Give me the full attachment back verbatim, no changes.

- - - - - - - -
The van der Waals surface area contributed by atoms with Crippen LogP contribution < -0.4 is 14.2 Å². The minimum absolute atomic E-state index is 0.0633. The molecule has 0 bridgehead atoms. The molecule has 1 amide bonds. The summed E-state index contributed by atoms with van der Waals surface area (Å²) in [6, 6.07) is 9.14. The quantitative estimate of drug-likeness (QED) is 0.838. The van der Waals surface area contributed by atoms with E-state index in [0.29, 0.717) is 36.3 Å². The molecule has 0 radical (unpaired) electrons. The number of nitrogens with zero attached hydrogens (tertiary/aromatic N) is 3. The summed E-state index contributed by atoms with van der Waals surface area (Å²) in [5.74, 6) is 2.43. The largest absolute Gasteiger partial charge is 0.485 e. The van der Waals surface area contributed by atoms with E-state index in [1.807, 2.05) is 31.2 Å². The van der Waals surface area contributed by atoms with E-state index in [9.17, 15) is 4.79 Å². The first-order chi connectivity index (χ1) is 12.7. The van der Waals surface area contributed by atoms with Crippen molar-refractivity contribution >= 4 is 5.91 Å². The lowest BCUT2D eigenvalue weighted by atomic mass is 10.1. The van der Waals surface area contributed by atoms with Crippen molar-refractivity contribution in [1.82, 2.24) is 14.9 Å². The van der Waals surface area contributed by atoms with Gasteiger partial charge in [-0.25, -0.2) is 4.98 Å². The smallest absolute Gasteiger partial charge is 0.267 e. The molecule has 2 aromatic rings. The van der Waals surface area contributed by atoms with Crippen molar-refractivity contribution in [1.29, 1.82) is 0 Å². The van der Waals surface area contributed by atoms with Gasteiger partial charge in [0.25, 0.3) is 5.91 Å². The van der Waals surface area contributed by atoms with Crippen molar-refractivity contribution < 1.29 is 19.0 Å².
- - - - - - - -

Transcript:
The van der Waals surface area contributed by atoms with Crippen LogP contribution < -0.4 is 14.2 Å². The minimum absolute atomic E-state index is 0.0633. The molecule has 0 bridgehead atoms. The molecule has 1 amide bonds. The summed E-state index contributed by atoms with van der Waals surface area (Å²) in [6, 6.07) is 9.14. The quantitative estimate of drug-likeness (QED) is 0.838. The van der Waals surface area contributed by atoms with E-state index in [0.29, 0.717) is 36.3 Å². The molecule has 0 radical (unpaired) electrons. The number of nitrogens with zero attached hydrogens (tertiary/aromatic N) is 3. The summed E-state index contributed by atoms with van der Waals surface area (Å²) in [5.74, 6) is 2.43. The largest absolute Gasteiger partial charge is 0.485 e. The van der Waals surface area contributed by atoms with E-state index in [1.807, 2.05) is 31.2 Å². The van der Waals surface area contributed by atoms with E-state index in [9.17, 15) is 4.79 Å². The first-order chi connectivity index (χ1) is 12.7. The van der Waals surface area contributed by atoms with Crippen molar-refractivity contribution >= 4 is 5.91 Å². The lowest BCUT2D eigenvalue weighted by atomic mass is 10.1. The van der Waals surface area contributed by atoms with Crippen molar-refractivity contribution in [1.82, 2.24) is 14.9 Å². The van der Waals surface area contributed by atoms with Gasteiger partial charge in [-0.25, -0.2) is 4.98 Å². The smallest absolute Gasteiger partial charge is 0.267 e. The molecule has 2 aromatic rings. The van der Waals surface area contributed by atoms with Crippen molar-refractivity contribution in [1.29, 1.82) is 0 Å². The van der Waals surface area contributed by atoms with Gasteiger partial charge in [0.25, 0.3) is 5.91 Å². The van der Waals surface area contributed by atoms with Crippen molar-refractivity contribution < 1.29 is 19.0 Å².